Which is fine. Cap chaining isn’t tough, so there is a net benefit… until you’re the only logi in fleet, which happened to me a couple of times. And then you are pretty much useless and wishing you had disobeyed orders and brought a scimitar. But I am good and always bring the right ship with the doctrine fit, so when Lemba had us undock for the trip south I was in a Basilisk.
The wormholes were not being as kind as they sometimes are, and we actually had to travel for a bit to get to our end of the pipe down south, and at the far end we were a good 16 jumps away from the planned staging system. The trip had its moments, as we caught a carrier along the way (though I didn’t have my combat drone loaded, so couldn’t whore on the kill mail), but a sense of urgency was on us as well. Lemba changed our destination along the way as there was a fight already in progress.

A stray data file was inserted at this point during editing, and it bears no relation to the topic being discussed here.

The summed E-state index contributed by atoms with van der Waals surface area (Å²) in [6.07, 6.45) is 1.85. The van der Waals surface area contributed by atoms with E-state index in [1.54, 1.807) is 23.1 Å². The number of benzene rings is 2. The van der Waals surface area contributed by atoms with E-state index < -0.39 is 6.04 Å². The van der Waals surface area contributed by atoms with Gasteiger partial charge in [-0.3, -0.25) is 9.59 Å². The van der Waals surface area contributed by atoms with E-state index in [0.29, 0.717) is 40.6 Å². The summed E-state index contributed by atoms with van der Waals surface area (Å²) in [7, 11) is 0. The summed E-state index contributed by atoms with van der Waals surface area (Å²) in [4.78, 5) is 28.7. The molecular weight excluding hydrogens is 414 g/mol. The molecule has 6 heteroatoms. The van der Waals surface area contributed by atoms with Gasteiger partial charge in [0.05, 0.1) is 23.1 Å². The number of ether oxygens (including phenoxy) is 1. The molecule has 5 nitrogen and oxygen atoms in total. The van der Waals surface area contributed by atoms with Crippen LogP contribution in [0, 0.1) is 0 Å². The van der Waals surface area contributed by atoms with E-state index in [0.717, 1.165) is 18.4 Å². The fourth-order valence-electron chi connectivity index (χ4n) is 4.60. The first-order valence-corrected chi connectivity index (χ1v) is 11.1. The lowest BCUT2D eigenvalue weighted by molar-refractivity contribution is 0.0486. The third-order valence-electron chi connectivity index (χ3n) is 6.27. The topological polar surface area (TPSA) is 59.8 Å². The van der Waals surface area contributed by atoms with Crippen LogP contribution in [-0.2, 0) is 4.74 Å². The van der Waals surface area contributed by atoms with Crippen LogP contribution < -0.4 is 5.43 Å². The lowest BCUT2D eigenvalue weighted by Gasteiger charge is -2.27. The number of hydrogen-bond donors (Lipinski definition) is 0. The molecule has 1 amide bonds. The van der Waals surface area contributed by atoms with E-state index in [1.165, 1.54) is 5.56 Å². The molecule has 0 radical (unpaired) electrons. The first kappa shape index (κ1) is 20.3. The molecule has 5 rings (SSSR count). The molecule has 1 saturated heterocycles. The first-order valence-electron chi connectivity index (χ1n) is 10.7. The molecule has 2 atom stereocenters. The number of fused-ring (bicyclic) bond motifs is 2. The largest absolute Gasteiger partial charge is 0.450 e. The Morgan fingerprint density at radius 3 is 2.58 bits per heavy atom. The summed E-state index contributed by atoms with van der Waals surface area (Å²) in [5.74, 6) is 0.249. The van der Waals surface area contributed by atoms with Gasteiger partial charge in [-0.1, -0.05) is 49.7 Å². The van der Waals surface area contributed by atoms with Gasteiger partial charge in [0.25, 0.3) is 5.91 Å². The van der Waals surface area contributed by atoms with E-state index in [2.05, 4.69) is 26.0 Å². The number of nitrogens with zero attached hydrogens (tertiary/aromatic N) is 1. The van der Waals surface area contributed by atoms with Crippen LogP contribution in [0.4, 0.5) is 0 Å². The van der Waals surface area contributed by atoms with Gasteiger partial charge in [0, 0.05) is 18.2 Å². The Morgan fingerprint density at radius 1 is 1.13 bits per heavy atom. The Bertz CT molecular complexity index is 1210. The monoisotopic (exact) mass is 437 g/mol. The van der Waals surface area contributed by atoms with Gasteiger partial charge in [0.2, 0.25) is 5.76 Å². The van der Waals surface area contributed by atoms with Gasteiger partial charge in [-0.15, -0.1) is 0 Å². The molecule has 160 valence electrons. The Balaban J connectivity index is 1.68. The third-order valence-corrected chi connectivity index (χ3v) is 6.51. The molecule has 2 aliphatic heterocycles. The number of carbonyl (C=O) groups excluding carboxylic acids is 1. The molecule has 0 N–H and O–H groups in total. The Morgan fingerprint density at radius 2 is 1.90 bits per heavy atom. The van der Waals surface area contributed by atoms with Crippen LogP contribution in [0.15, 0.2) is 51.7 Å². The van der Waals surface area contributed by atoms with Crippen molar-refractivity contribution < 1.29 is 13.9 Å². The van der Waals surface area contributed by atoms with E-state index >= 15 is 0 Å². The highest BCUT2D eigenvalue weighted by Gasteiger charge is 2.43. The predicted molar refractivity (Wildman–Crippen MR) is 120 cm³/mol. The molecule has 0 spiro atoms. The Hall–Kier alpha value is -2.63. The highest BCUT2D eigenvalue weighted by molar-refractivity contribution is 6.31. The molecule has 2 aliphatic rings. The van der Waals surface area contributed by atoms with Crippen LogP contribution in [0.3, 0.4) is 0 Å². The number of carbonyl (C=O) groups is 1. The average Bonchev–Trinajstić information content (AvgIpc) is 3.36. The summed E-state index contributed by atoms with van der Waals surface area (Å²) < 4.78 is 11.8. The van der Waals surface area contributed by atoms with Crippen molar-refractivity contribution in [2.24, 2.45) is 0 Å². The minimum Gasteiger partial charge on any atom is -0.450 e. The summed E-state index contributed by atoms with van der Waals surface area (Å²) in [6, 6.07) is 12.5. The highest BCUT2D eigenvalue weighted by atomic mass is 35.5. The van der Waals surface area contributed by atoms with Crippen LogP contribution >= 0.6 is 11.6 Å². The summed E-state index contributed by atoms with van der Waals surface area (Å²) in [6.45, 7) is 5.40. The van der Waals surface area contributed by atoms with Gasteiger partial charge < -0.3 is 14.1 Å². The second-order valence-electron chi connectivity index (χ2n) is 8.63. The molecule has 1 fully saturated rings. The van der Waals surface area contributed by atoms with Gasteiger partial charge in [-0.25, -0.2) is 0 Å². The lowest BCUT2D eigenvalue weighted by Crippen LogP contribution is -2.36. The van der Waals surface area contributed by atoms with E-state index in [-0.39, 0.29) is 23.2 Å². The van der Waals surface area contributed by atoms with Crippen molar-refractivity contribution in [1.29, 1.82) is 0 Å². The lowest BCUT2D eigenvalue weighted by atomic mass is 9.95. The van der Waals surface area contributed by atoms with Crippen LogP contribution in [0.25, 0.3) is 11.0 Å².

Somehow, over in XGH-SH, we had gotten in and were with in a hair’s breadth of taking the station and perhaps even flipping the system. We were unlikely to hold it, but it would be an annoyance if we made N3 retake it. We dropped our larger ships, especially the industrials, from the fleet and started slow boating through gates in hopes of being able to make this happen.
However, by the time we had gotten there the hostiles had also thrown in reinforcements, including carriers. We were told to safe up, use our mobile depots to mount our cloaks if they were not already on, and cloak up. I made a couple of safe spots, got myself cloaked, and then waited. After some time Asher told us that nothing more was likely to happen, the system was too hot for us at that point, so we should safe log off if we could. Extraction ops would come later when things quieted down.